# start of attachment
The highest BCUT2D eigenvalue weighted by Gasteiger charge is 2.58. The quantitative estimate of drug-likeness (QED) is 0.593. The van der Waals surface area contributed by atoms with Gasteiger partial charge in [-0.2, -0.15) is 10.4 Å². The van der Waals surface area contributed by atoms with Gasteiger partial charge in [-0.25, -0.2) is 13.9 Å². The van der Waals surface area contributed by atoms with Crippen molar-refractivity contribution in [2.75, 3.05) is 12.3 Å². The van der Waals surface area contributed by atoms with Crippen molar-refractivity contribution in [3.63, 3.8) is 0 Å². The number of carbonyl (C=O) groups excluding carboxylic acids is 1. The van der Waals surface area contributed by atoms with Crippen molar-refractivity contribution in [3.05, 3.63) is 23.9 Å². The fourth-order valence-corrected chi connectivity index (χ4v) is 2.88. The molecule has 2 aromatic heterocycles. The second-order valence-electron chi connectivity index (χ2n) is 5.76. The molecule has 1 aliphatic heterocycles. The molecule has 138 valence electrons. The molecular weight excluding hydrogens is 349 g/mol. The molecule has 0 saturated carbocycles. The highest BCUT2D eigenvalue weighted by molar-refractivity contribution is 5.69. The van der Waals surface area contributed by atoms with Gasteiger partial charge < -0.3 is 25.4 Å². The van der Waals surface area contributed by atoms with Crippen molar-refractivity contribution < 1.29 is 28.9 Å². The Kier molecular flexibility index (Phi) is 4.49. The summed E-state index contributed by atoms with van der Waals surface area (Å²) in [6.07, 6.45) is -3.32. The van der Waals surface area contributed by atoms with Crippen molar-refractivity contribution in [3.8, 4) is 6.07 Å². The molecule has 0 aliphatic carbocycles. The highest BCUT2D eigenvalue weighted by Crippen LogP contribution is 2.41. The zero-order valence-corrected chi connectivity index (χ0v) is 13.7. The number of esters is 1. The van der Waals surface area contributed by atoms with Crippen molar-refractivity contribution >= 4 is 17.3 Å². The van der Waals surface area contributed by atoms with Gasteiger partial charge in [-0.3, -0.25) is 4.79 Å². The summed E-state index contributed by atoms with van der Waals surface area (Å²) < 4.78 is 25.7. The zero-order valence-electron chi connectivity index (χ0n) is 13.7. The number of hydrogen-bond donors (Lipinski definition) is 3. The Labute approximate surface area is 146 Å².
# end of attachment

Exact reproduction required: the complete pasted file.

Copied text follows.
The highest BCUT2D eigenvalue weighted by Gasteiger charge is 2.58. The quantitative estimate of drug-likeness (QED) is 0.593. The van der Waals surface area contributed by atoms with Gasteiger partial charge in [-0.2, -0.15) is 10.4 Å². The van der Waals surface area contributed by atoms with Gasteiger partial charge in [-0.25, -0.2) is 13.9 Å². The van der Waals surface area contributed by atoms with Crippen molar-refractivity contribution in [2.75, 3.05) is 12.3 Å². The van der Waals surface area contributed by atoms with Crippen molar-refractivity contribution in [3.63, 3.8) is 0 Å². The number of carbonyl (C=O) groups excluding carboxylic acids is 1. The van der Waals surface area contributed by atoms with Crippen molar-refractivity contribution in [3.05, 3.63) is 23.9 Å². The fourth-order valence-corrected chi connectivity index (χ4v) is 2.88. The molecule has 2 aromatic heterocycles. The second-order valence-electron chi connectivity index (χ2n) is 5.76. The molecule has 1 aliphatic heterocycles. The molecule has 138 valence electrons. The molecular weight excluding hydrogens is 349 g/mol. The molecule has 0 saturated carbocycles. The highest BCUT2D eigenvalue weighted by molar-refractivity contribution is 5.69. The van der Waals surface area contributed by atoms with Gasteiger partial charge < -0.3 is 25.4 Å². The van der Waals surface area contributed by atoms with Crippen molar-refractivity contribution < 1.29 is 28.9 Å². The Kier molecular flexibility index (Phi) is 4.49. The summed E-state index contributed by atoms with van der Waals surface area (Å²) in [6.07, 6.45) is -3.32. The van der Waals surface area contributed by atoms with Crippen molar-refractivity contribution in [3.8, 4) is 6.07 Å². The molecule has 0 aliphatic carbocycles. The highest BCUT2D eigenvalue weighted by Crippen LogP contribution is 2.41. The zero-order valence-corrected chi connectivity index (χ0v) is 13.7. The number of esters is 1. The van der Waals surface area contributed by atoms with Crippen molar-refractivity contribution >= 4 is 17.3 Å². The van der Waals surface area contributed by atoms with Gasteiger partial charge in [-0.3, -0.25) is 4.79 Å². The summed E-state index contributed by atoms with van der Waals surface area (Å²) < 4.78 is 25.7. The zero-order valence-electron chi connectivity index (χ0n) is 13.7. The number of hydrogen-bond donors (Lipinski definition) is 3. The Labute approximate surface area is 146 Å².